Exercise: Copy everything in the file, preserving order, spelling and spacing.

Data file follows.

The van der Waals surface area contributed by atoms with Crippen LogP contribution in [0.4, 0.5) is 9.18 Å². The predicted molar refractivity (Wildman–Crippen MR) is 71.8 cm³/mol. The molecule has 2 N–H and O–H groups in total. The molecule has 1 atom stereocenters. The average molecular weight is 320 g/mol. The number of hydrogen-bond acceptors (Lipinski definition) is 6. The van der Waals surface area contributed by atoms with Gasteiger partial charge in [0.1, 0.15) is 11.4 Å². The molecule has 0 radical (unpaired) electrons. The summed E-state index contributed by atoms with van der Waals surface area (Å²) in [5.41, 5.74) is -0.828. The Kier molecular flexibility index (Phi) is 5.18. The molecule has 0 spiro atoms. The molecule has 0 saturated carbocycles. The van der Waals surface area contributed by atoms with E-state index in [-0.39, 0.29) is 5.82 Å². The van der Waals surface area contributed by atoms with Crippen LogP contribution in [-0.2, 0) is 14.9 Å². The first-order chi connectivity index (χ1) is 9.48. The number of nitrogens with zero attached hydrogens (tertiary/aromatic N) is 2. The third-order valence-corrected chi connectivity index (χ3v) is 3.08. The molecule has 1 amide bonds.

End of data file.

The van der Waals surface area contributed by atoms with Crippen LogP contribution in [0.4, 0.5) is 9.18 Å². The predicted molar refractivity (Wildman–Crippen MR) is 71.8 cm³/mol. The molecule has 2 N–H and O–H groups in total. The molecule has 1 atom stereocenters. The average molecular weight is 320 g/mol. The number of hydrogen-bond acceptors (Lipinski definition) is 6. The van der Waals surface area contributed by atoms with Gasteiger partial charge in [0.1, 0.15) is 11.4 Å². The molecule has 0 radical (unpaired) electrons. The summed E-state index contributed by atoms with van der Waals surface area (Å²) in [5.41, 5.74) is -0.828. The Kier molecular flexibility index (Phi) is 5.18. The molecule has 0 spiro atoms. The molecule has 0 saturated carbocycles. The van der Waals surface area contributed by atoms with E-state index in [-0.39, 0.29) is 5.82 Å². The van der Waals surface area contributed by atoms with Crippen LogP contribution in [-0.2, 0) is 14.9 Å². The first-order chi connectivity index (χ1) is 9.48. The number of nitrogens with zero attached hydrogens (tertiary/aromatic N) is 2. The third-order valence-corrected chi connectivity index (χ3v) is 3.08. The molecule has 1 amide bonds.